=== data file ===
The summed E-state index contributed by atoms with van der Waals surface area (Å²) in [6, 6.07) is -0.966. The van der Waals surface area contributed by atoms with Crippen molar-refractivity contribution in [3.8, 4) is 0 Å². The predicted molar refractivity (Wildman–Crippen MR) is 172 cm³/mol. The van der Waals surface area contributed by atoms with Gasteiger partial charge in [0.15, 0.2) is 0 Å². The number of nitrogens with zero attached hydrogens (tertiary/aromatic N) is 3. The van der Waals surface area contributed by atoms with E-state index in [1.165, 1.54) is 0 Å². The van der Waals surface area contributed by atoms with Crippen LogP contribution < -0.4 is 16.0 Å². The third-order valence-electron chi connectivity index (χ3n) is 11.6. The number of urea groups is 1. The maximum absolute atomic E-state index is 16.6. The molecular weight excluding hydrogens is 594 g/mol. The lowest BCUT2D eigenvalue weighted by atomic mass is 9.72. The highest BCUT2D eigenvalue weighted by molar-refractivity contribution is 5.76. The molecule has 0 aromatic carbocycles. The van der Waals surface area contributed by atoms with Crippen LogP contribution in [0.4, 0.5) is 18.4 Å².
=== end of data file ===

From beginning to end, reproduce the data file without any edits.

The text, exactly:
The summed E-state index contributed by atoms with van der Waals surface area (Å²) in [6, 6.07) is -0.966. The van der Waals surface area contributed by atoms with Crippen molar-refractivity contribution in [3.8, 4) is 0 Å². The predicted molar refractivity (Wildman–Crippen MR) is 172 cm³/mol. The van der Waals surface area contributed by atoms with Gasteiger partial charge in [0.15, 0.2) is 0 Å². The number of nitrogens with zero attached hydrogens (tertiary/aromatic N) is 3. The van der Waals surface area contributed by atoms with E-state index in [1.165, 1.54) is 0 Å². The van der Waals surface area contributed by atoms with Crippen LogP contribution < -0.4 is 16.0 Å². The third-order valence-electron chi connectivity index (χ3n) is 11.6. The number of urea groups is 1. The maximum absolute atomic E-state index is 16.6. The molecular weight excluding hydrogens is 594 g/mol. The lowest BCUT2D eigenvalue weighted by atomic mass is 9.72. The highest BCUT2D eigenvalue weighted by molar-refractivity contribution is 5.76. The molecule has 0 aromatic carbocycles. The van der Waals surface area contributed by atoms with Crippen LogP contribution in [0.4, 0.5) is 18.4 Å².